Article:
# Using calc in TikZ

How to use function calc in TikZ?

For example, suppose I have a function f(x)=x^2.

Now, I want to find f(1) and f(2), and then I want \draw f(1) -- f(2);.

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Could you clarify what you mean by "I need os f(1) and f(2)"? – Matthew Leingang Nov 16 '10 at 19:37
Is the question Jacques asked what you want? If it is, please tell us. If not, please post an additional explanation in Portuguese. Maybe someone can translate. – Caramdir Nov 20 '10 at 3:56

A possibility with pgf 2.1

\documentclass{article}
\usepackage{tikz}
\makeatletter
\pgfmathdeclarefunction{square}{1}{%
\begingroup
\pgfmathparse{#1*#1}
\pgfmath@smuggleone\pgfmathresult%
\endgroup}

\begin{document}
\begin{tikzpicture}
\draw[very thin,color=gray] (-0.1,-1.1) grid (3.9,8.1);
\draw[->] (-0.2,0) -- (3.2,0) node[right] {$x$};
\draw[->] (0,-0.2) -- (0,4.2) node[above] {$f(x)$};
\draw[domain=0:3] plot (\x,{square(\x)-1}) node[below right] {$f(x) = x^2$};
\end{tikzpicture}
\end{document}


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I use PGF 2.1 and ok. Thanks. – Regis da Silva Oct 8 '11 at 1:05

I'm not quite sure what you want to do.

If you want to plot a function, then the TikZ \plot command is what you are looking for:

\documentclass{article}
\usepackage{tikz}

\begin{document}
\begin{tikzpicture}
\draw[very thin,color=gray] (-0.1,-0.1) grid (2.9,4.1);
\draw[->] (-0.2,0) -- (3.2,0) node[right] {$x$};
\draw[->] (0,-0.2) -- (0,4.2) node[above] {$f(x)$};

\draw[domain=1:2] plot (\x,{\x^2}) node[below right] {$f(x) = x^2$};
\end{tikzpicture}
\end{document}


The first few commands just draw the axes and the grid, the last command draws the plot. Of course the node[below right] {$f(x) = x^2$} part is entirely optional.

See the chapter "Plots of Functions" of the TikZ manual for details (it's chapter 19 in the 2.10 manual).

EDIT: An answer to Jacques's version of the question:

It probably doesn't work because the order of expansion of the macros is not right. I don’t know how to fix that directly, but pgf actually provides its own facility to create math functions: \pgfmathdeclarefunction. It is described in chapter 65 of the v2.10 manual (“Customizing the Mathematical Engine”). Here is a short description: The macro takes 3 aruments:

• the name of the function that should be created,
• the number of arguments the function takes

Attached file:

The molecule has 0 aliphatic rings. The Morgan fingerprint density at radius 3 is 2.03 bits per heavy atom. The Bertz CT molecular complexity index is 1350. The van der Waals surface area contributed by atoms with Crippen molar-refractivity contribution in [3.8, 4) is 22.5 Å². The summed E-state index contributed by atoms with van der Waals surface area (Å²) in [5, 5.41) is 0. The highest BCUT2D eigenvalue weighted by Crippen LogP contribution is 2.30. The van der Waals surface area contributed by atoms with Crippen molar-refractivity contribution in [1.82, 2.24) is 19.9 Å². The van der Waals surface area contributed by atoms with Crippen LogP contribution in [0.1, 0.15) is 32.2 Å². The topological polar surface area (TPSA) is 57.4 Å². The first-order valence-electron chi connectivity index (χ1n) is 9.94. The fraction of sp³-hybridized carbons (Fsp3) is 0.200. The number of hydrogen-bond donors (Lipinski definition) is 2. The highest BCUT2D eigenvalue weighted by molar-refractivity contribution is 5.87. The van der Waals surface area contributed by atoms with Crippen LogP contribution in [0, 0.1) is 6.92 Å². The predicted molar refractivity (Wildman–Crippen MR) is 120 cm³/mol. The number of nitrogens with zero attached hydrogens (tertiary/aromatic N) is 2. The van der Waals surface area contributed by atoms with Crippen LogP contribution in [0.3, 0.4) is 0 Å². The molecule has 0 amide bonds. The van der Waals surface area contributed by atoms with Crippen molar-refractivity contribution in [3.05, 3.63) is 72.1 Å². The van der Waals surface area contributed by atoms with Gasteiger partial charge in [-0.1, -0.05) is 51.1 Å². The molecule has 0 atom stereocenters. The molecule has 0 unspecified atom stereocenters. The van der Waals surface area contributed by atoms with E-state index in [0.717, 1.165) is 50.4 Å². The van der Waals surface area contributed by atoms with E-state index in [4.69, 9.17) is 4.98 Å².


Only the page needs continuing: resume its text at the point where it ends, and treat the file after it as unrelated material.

• some code that does the actual computation and sets the \pgfmathresult macro. The easiest way to do this is by a call to \pgfmathparse (this is of course not the most computationally efficient way to compute stuff, but it is the easiest way).

For example, a function square might be define by

\pgfmathdeclarefunction{square}{1}{\pgfmathparse{#1*#1}}


Then you can write code like \draw (1,{square(1)}) -- (2,{square(2)});.

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you need to add \usepackage{tikz} in your code. – Alain Matthes Apr 10 '11 at 9:16
@Altermundus: Thank you. – Caramdir Apr 10 '11 at 15:50
@ Caramdir: Hi, could you post the tikz manual link where it mentioned in your post. Ch.19 in 2.1. Thanks – night owl Jul 24 '11 at 20:10

This is not really an answer, but an attempt to make the question that I think Regis is asking more precise. If I do

\documentclass{article}
\usepackage{tikz}
\usetikzlibrary{calc}
\newcommand{\square}[1]{\pgfmathparse{#1*#1}\pgfmathresult}
\begin{document}
\begin{tikzpicture}
\node {\square{1}};
\end{tikzpicture}
\end{document}


I do get a figure with just 1.0 at (0,0). On the other hand if I try to use my function \square to compute coordinates, I get errors which I do not understand:

\documentclass{article}
\usepackage{tikz}
\usetikzlibrary{calc}
\newcommand{\square}[1]{\pgfmathparse{#1*#1}\pgfmathresult}
\begin{document}
\begin{tikzpicture}
\draw (1,\square{1}) -- (2,\square{2});
\end{tikzpicture}
\end{document}


Replacing the \draw command by %\draw ($(1,\square{1})$) -- ($(2,\square{2})$); does not help.

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With PSTricks it becomes much much easier. One method (among others) to represent the point in question is to use the following syntax.

(*<const RPN expression> {<infix expression in x>})


For example, point (*3 {x^2}) represents point (3,9).

## Minimal Working Example

\documentclass[pstricks,border=12pt]{standalone}
\usepackage{pst-plot}

\def\f{x^2}

\begin{document}
\begin{pspicture}(-3,-1)(3,5)
\psaxes(0,0)(-3,-1)(3,5)
\psplot[linecolor=blue,algebraic]{-2}{2}{\f}
\psline[linecolor=red](*{-3 2 div} {\f})(*1 {\f})
\end{pspicture}
\end{document}


## Miscellaneous

If x is a function of y, we have another syntax as follows.

(**{<infix expression in y>} <const RPN expression>)


For example, point (**{-sqrt(y)} 4) represents point (-2,4).

\documentclass[pstricks,border=12pt]{standalone}
\usepackage{pst-plot}

\def\f{x^2}

\begin{document}
\begin{pspicture}(-3,-1)(3,5)
\psaxes(0,0)(-3,-1)(3,5)
\psplot[linecolor=blue,algebraic]{-2}{2}{\f}
\psline[linecolor=red](**{-sqrt(y)} 9 4 div)(*1 {\f})
\end{pspicture}
\end{document}

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